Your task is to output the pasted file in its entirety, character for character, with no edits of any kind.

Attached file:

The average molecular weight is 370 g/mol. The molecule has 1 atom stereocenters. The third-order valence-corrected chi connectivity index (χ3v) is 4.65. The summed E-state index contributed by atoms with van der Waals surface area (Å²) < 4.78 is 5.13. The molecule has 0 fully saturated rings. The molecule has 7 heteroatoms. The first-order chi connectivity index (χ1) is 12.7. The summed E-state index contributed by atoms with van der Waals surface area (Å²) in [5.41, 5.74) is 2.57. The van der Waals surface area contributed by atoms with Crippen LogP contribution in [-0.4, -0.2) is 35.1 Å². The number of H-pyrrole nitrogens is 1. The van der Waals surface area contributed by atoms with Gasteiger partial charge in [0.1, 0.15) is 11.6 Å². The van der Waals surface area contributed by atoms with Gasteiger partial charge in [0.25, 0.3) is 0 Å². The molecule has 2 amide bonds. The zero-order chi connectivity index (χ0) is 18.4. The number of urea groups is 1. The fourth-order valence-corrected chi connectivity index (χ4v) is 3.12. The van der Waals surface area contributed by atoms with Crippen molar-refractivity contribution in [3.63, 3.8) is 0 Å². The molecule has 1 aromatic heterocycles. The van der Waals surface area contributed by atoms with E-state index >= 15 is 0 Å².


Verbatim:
The average molecular weight is 370 g/mol. The molecule has 1 atom stereocenters. The third-order valence-corrected chi connectivity index (χ3v) is 4.65. The summed E-state index contributed by atoms with van der Waals surface area (Å²) < 4.78 is 5.13. The molecule has 0 fully saturated rings. The molecule has 7 heteroatoms. The first-order chi connectivity index (χ1) is 12.7. The summed E-state index contributed by atoms with van der Waals surface area (Å²) in [5.41, 5.74) is 2.57. The van der Waals surface area contributed by atoms with Crippen LogP contribution in [-0.4, -0.2) is 35.1 Å². The number of H-pyrrole nitrogens is 1. The van der Waals surface area contributed by atoms with Gasteiger partial charge in [0.1, 0.15) is 11.6 Å². The van der Waals surface area contributed by atoms with Gasteiger partial charge in [0.25, 0.3) is 0 Å². The molecule has 2 amide bonds. The zero-order chi connectivity index (χ0) is 18.4. The number of urea groups is 1. The fourth-order valence-corrected chi connectivity index (χ4v) is 3.12. The van der Waals surface area contributed by atoms with Crippen molar-refractivity contribution in [3.63, 3.8) is 0 Å². The molecule has 1 aromatic heterocycles. The van der Waals surface area contributed by atoms with E-state index >= 15 is 0 Å².